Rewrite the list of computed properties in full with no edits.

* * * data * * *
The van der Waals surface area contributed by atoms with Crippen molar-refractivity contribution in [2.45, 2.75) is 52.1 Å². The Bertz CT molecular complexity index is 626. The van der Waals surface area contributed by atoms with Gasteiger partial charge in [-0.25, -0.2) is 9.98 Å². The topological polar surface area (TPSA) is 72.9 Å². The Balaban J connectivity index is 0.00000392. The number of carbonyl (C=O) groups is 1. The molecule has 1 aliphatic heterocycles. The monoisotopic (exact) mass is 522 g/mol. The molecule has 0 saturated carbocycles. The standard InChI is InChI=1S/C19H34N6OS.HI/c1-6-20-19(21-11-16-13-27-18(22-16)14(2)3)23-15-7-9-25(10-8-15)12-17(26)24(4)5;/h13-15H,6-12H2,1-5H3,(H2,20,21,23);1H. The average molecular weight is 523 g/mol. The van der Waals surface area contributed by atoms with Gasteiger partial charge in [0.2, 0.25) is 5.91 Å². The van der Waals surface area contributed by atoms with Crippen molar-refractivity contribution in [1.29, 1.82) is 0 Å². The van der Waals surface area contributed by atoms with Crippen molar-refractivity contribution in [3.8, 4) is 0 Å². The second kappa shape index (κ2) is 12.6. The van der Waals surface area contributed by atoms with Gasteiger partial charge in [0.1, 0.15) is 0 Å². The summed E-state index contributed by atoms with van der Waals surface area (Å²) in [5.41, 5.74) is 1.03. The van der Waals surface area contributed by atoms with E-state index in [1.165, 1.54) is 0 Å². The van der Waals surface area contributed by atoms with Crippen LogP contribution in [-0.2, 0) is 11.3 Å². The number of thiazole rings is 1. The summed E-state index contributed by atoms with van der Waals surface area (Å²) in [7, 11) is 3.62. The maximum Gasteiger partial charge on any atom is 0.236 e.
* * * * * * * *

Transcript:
The van der Waals surface area contributed by atoms with Crippen molar-refractivity contribution in [2.45, 2.75) is 52.1 Å². The Bertz CT molecular complexity index is 626. The van der Waals surface area contributed by atoms with Gasteiger partial charge in [-0.25, -0.2) is 9.98 Å². The topological polar surface area (TPSA) is 72.9 Å². The Balaban J connectivity index is 0.00000392. The number of carbonyl (C=O) groups is 1. The molecule has 1 aliphatic heterocycles. The monoisotopic (exact) mass is 522 g/mol. The molecule has 0 saturated carbocycles. The standard InChI is InChI=1S/C19H34N6OS.HI/c1-6-20-19(21-11-16-13-27-18(22-16)14(2)3)23-15-7-9-25(10-8-15)12-17(26)24(4)5;/h13-15H,6-12H2,1-5H3,(H2,20,21,23);1H. The average molecular weight is 523 g/mol. The van der Waals surface area contributed by atoms with Gasteiger partial charge in [0.2, 0.25) is 5.91 Å². The van der Waals surface area contributed by atoms with Crippen molar-refractivity contribution in [1.29, 1.82) is 0 Å². The van der Waals surface area contributed by atoms with Crippen molar-refractivity contribution in [3.8, 4) is 0 Å². The second kappa shape index (κ2) is 12.6. The van der Waals surface area contributed by atoms with Gasteiger partial charge in [0.1, 0.15) is 0 Å². The summed E-state index contributed by atoms with van der Waals surface area (Å²) in [5.41, 5.74) is 1.03. The van der Waals surface area contributed by atoms with E-state index in [1.165, 1.54) is 0 Å². The van der Waals surface area contributed by atoms with Crippen LogP contribution in [-0.2, 0) is 11.3 Å². The number of thiazole rings is 1. The summed E-state index contributed by atoms with van der Waals surface area (Å²) in [7, 11) is 3.62. The maximum Gasteiger partial charge on any atom is 0.236 e.